What are the NASA launch pads made of

Skyweek two point zero

A year ago, the topic was hardly taken seriously, given the vague evidence at best, but that has suddenly changed thanks to a flood of discoveries by the current generation of lunar missions - and again there are new findings that make the overall picture appear more and more complicated.

  • Another instrument on the Lunar Reconnaissance Orbiter causes confusion, because the LEND neutron detector only registers the signature of water ice from a fraction of shady polar craters (including the Cabeus where LCROSS caused a cloud of water vapor to rise), while on the other hand ice also in well-sunlit lunar regions seems to occur. If this should be confirmed, we have not understood an essential process of the moon-water cycle - ice deposition in large quantities only in polar cold traps - but there are also certain doubts about the measurements themselves. (Nature Blog 2.3.2010, New Scientist December 22, 2009)
  • The radar Mini-SAR on Chandrayaan-1 found evidence of water ice in around 40 - correctly shaded - craters near the lunar north pole: Thanks to many internal reflections, this scatters circularly polarized radiation with the same direction of rotation, while normal ground scatters the direction turns around. The ice effect can also mimic the particularly rough ground that is to be expected in the event of an impact, but the mini SAR data show that the effect is limited to the smooth floors of the 2 to 15 km craters. And it only exists in permanently shaded craters. The radar is likely to have detected at least 600 million tons of water ice, in rough quantitative agreement with old neutron data from the Lunar Prospector. (NASA Feature, Air Space Mag Blog 1., ISRO Release, Tagesschau 2., Scientific American, Times of India, Space Today, Science Blogs 3.3.2010)
  • In the ejecta cloud after the LCROSS impact ("water ice ..."), in addition to water vapor, SO2, CH3OH and H2C4 have now been reliably detected. A clear answer to the origin of the water in Cabeus ("Das Wassereis ...") and its admixtures is apparently still being sought: In view of the variety of data, it now seems possible that the water on the moon could have several different sources. (Sky & Tel. 2.3.2010)
The delivery of moon water by comets or formation with the help of the solar wind, the transport of the molecules from one place to another and their long-term deposition have become a very fresh topic for planetary research - while Indians and Americans are barely fighting over the priority, who was the first to clearly demonstrate what: For the Indian press these 'lunar water politics' are already a topic ... (Times of India 03/03/2010) ADDENDUM: Science @ NASA and Discovery on the origin of the 'moon water'.

The laser retroreflectors on the moon are getting worse and worse, apparently the effect of - electrostatically raised and blown around - moon dust: Either it scratches the cat's eyes left behind by Apollo astronauts and Lunochod rovers or he just lies down on them. Either way, it changes the thermal properties of the mirrors, which reflect the earthly laser flashes particularly badly when the moon is full - but not during the totality of a MoFi. This makes it difficult to measure the lunar orbit, at least for smaller laser telescopes, which is still interesting for the search for subtle relativistic effects. And serves as a warning for the planners of futuristic optical observatories on the lunar surface. (Murphy & al., Preprint 3.3 .; New Scientist 15., Lunar Networks February 16, Science Blogs March 5, 2010)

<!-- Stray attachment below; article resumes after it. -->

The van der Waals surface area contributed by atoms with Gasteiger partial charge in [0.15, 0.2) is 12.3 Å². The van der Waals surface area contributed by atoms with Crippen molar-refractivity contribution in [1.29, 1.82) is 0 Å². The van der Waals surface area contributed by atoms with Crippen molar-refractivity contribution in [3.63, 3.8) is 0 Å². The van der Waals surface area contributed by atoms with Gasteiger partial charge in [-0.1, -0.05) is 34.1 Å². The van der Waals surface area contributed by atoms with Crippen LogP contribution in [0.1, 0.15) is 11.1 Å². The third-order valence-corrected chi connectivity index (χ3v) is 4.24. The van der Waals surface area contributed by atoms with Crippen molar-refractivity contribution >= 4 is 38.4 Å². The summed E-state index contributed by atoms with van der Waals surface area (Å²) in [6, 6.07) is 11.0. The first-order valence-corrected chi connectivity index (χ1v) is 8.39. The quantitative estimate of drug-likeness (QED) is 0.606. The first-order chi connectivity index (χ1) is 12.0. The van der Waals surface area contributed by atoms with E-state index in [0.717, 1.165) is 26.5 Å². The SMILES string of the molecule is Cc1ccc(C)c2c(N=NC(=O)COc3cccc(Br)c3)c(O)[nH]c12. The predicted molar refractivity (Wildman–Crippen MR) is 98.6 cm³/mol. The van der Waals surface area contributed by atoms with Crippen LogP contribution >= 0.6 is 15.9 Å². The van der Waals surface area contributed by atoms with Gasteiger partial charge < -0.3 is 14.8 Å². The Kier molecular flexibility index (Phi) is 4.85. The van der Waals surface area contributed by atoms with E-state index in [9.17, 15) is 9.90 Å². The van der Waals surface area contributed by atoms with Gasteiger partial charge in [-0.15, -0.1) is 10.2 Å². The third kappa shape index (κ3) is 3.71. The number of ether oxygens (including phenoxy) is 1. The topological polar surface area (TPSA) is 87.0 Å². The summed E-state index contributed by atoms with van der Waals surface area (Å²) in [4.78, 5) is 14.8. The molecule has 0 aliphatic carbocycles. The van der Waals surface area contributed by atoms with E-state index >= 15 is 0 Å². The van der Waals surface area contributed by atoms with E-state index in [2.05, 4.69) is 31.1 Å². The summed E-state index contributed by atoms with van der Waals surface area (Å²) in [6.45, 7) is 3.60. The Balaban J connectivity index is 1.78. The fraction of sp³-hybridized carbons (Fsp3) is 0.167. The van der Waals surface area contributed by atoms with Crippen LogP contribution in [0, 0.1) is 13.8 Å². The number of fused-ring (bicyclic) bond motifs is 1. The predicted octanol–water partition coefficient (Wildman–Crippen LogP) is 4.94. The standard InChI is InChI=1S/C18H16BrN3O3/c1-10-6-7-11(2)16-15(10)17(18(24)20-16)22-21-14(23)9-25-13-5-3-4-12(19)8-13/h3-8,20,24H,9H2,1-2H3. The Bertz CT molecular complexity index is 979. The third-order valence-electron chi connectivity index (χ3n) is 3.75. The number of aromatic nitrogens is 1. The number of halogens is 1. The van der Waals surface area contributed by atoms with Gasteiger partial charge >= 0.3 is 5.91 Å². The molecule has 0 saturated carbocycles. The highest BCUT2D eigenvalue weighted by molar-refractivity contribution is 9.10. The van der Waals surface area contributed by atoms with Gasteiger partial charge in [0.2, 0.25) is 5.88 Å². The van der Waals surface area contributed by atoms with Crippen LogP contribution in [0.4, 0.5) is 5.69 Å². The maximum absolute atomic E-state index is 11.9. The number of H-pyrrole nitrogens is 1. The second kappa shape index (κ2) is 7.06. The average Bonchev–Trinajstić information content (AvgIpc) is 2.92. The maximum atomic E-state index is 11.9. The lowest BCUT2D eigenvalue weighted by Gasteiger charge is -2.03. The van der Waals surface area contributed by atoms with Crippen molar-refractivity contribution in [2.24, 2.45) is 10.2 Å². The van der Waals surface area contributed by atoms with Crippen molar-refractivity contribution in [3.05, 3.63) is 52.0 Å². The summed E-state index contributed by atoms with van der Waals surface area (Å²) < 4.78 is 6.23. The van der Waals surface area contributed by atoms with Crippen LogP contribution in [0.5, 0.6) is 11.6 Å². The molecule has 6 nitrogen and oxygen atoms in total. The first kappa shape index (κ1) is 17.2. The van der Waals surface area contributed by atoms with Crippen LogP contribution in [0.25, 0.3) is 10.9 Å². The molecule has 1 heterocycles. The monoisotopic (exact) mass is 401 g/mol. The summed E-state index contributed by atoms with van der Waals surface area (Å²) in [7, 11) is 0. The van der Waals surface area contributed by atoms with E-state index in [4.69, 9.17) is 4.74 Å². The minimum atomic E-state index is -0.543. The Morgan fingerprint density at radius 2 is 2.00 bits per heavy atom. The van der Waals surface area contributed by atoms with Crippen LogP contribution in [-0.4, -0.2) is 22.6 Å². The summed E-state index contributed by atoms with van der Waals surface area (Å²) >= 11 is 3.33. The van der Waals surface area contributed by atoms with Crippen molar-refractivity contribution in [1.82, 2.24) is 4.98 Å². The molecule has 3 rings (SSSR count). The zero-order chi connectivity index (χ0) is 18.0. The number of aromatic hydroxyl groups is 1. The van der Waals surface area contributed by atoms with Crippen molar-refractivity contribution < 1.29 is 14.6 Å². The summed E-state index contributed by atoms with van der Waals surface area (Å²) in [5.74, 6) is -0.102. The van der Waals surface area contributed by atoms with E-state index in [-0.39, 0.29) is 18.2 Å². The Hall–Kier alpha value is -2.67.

Lava tunnels on the moon remain in the headlines

While the LROC camera of the Lunar Reconnaissance Orbiter has delivered new images of the well-known "Marius Hills Pit", where an underground lava channel has apparently collapsed, there is an image from the Terrain Mapping Camera on Chandrayaan-1 from the Oceanus Procellarum, where a Moon groove seems to run underground in parts. The Indian press is already speculating that a rover could be parked in such a moon tunnel ... (The Hindu 9.2., LROC Featured Image 1., Parallel Spirals 3.3.2010) ADDENDUM: lunar lava tubes as habitats for lunar inhabitants.

Another Chandrayaan 1 discovery: a "new kind of moon rock", which is dominated by magnesium spinel - this should not fit with current models of the development of the lunar crust. (The Hindu 9.2.2010)

Construction of Chandrayaan-2 begins this year

The 2nd Indian lunar mission - the start of which is planned for the 1st quarter of 2013 - is about the dropping of two moon rovers, each of which should last up to six months. In return, the number of instruments carried will be significantly smaller than with Chandrayaan-1 with its 11. And applicants from abroad have fewer opportunities this time. (The Hindu 2nd, DNA 27th, Sify 28.1.2010)

Chang’e-2 should achieve a resolution of up to 1 meter: The image resolution of the camera of the 2nd Chinese lunar orbiter - which is scheduled to start this year - is stated to be 7 meters, but it could rise to a meter at low altitude. In the meantime, China has announced that the technology will soon be ready for a moon landing, and even if there are explicitly no concrete plans for a manned one (which US politicians are so fond of conjuring up), the country’s engineers may at least have a mega Thinking about rocket in the style of Saturn V. (People’s Daily January 12, February 8, AW&ST March 5, 2010) ADDENDUM: “Around 2013”, Chang’e 3 is to start, with Lander & Rover. ADDENDUM 2: And a laboratory for moon rocks is already being considered.

Tags: Chandrayaan, Chang'e, Lunar Reconnaissance Orbiter, moon, water
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